Reality: It was a U.S. scientist who helped to kick start Cuba’s biotech sector in the 1980s. Despite Havana having a history of developing biotech through the Soviet Union’s biological weapons industry, the development of its commercial application was facilitated by American oncologist Richard Lee Clark, of MD Anderson in Houston, Texas who also made introductions to Cuban scientists with European partner Dr. Kari Cantell. Havana then assisted Beijing in developing its own biotech sector and in 2002, the two governments signed a  formal agreement to produce monoclonal antibodies. By 2004 Cuba had joint ventures in China that included both biotech, and genetic engineering. Douglass Starr in Wired Magazine on December 1, 2004 reported on this phenomenon in the article “ The Cuban Biotech Revolution“.

Claim: “We realized we wouldn’t have the money to buy vaccines for our people, so we had to make our own, and we had to do it in a very short time,” Rolando Pérez Rodríguez, the director of science and innovation at BioCubaFarma, told us recently. In August 2021, one of BioCubaFarma’s laboratories also produced a booster.”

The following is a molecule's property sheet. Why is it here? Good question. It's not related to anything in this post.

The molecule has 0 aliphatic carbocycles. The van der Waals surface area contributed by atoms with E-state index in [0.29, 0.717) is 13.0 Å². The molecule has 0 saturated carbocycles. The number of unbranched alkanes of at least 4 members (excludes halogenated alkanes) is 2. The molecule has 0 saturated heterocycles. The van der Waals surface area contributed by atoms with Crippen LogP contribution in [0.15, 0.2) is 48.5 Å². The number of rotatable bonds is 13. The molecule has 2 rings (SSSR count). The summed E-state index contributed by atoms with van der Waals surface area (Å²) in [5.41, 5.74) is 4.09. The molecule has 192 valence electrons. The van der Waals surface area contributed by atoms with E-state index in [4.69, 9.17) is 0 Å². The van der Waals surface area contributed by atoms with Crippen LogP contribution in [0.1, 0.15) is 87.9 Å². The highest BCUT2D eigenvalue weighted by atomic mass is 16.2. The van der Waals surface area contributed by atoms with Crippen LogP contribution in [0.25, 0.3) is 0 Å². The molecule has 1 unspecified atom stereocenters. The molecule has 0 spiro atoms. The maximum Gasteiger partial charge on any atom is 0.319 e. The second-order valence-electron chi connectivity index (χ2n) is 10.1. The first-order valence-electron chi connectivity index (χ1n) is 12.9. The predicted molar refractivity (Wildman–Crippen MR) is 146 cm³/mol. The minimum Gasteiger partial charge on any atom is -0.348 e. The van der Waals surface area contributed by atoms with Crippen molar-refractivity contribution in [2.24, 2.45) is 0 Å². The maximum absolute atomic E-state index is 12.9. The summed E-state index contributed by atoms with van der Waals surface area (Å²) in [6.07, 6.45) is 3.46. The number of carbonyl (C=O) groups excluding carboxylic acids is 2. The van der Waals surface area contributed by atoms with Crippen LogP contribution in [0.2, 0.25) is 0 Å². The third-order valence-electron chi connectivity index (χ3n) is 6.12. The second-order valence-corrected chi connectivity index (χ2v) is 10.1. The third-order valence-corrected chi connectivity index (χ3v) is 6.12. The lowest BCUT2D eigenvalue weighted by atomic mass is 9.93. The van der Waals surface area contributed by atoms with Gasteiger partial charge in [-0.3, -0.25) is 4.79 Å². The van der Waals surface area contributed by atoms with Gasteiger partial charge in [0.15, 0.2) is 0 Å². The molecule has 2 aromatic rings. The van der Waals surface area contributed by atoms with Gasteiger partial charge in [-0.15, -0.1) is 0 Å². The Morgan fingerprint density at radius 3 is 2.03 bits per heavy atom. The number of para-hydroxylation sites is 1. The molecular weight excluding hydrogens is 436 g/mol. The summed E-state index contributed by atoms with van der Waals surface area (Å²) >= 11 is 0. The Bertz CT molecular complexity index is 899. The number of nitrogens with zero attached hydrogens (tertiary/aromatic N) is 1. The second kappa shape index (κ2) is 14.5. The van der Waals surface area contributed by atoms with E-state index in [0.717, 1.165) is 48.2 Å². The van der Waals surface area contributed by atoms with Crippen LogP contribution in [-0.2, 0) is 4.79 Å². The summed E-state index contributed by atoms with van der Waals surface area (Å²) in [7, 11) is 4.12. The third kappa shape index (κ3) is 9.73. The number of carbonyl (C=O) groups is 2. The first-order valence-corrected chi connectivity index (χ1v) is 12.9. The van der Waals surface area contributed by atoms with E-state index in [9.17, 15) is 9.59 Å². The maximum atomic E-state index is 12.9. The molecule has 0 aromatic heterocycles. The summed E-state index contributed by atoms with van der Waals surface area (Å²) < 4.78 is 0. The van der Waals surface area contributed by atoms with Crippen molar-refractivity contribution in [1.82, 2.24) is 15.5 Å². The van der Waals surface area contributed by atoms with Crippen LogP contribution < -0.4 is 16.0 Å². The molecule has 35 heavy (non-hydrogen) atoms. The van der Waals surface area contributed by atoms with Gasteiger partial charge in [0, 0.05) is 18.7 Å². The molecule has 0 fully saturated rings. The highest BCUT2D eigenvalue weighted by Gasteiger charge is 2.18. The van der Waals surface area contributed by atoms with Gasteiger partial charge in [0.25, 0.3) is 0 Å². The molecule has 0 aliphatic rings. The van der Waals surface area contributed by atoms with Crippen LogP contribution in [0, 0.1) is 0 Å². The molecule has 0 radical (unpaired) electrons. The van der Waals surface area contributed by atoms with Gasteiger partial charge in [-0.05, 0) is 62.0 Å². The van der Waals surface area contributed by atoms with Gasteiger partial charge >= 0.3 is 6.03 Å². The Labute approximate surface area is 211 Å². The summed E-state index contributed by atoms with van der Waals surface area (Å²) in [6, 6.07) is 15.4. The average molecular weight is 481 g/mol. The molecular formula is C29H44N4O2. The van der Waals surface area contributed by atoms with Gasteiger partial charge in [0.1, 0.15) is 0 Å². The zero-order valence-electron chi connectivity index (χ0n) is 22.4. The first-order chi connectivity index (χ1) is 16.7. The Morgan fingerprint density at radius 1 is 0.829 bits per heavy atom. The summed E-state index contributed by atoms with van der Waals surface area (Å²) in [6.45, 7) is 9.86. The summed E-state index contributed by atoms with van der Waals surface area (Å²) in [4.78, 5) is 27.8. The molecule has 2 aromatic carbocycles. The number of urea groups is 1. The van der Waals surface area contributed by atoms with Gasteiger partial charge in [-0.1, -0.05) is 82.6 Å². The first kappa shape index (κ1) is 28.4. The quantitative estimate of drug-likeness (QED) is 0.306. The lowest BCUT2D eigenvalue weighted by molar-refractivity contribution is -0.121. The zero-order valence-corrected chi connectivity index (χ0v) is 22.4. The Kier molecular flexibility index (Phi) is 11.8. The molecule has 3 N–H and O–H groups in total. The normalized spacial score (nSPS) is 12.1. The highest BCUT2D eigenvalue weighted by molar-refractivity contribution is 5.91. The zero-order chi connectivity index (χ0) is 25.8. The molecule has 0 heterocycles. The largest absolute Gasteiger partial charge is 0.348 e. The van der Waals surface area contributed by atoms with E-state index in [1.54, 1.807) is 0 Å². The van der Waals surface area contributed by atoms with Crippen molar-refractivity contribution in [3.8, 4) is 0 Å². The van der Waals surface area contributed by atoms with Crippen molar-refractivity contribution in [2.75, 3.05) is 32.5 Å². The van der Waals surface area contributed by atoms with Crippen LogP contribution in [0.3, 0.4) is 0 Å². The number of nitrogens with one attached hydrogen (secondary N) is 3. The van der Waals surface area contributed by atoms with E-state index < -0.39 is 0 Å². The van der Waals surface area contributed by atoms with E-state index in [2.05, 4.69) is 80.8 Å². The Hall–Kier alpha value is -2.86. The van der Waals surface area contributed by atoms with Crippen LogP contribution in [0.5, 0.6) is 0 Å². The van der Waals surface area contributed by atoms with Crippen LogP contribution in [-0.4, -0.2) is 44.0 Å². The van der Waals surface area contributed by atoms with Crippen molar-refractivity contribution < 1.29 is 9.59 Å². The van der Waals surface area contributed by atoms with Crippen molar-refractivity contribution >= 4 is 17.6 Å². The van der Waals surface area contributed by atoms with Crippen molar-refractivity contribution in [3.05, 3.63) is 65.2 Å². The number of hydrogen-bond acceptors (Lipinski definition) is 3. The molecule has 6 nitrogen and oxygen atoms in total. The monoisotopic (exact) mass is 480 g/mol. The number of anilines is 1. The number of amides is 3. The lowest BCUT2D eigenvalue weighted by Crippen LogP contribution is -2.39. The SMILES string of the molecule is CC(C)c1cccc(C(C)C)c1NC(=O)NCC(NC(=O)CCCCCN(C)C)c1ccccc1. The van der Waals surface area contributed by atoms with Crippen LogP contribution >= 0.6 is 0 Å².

Reality: Havana sought a propaganda victory with the claim that Cuba would “be the first country in the world to vaccinate their whole population with their own vaccines.” With the hope of marketing them internationally. Unlike the rest of Latin America, Cuba did not purchase vaccines from manufacturers, and did not sign up to the global Covax initiative to ensure vaccine access for poorer nations. Cuban vaccines were rolled out to the population on May 12, 2021 while clinical trials were still underway. However, when COVID deaths exploded in the summer of 2021, and became a contributing factor in nationwide protests in July 2021, in August 2021 the Cuban government began to distribute the Chinese vaccine “sinopharm.” Argentina that received Russia’s Sputnik vaccine on December 24, 2020 had better COVID outcomes than Cuba. Although the Chinese and Russian vaccines are not supposed to be more effective than the Cuban, they had better outcomes. Also neither Russia or China used the Cuban vaccines with their respective populations.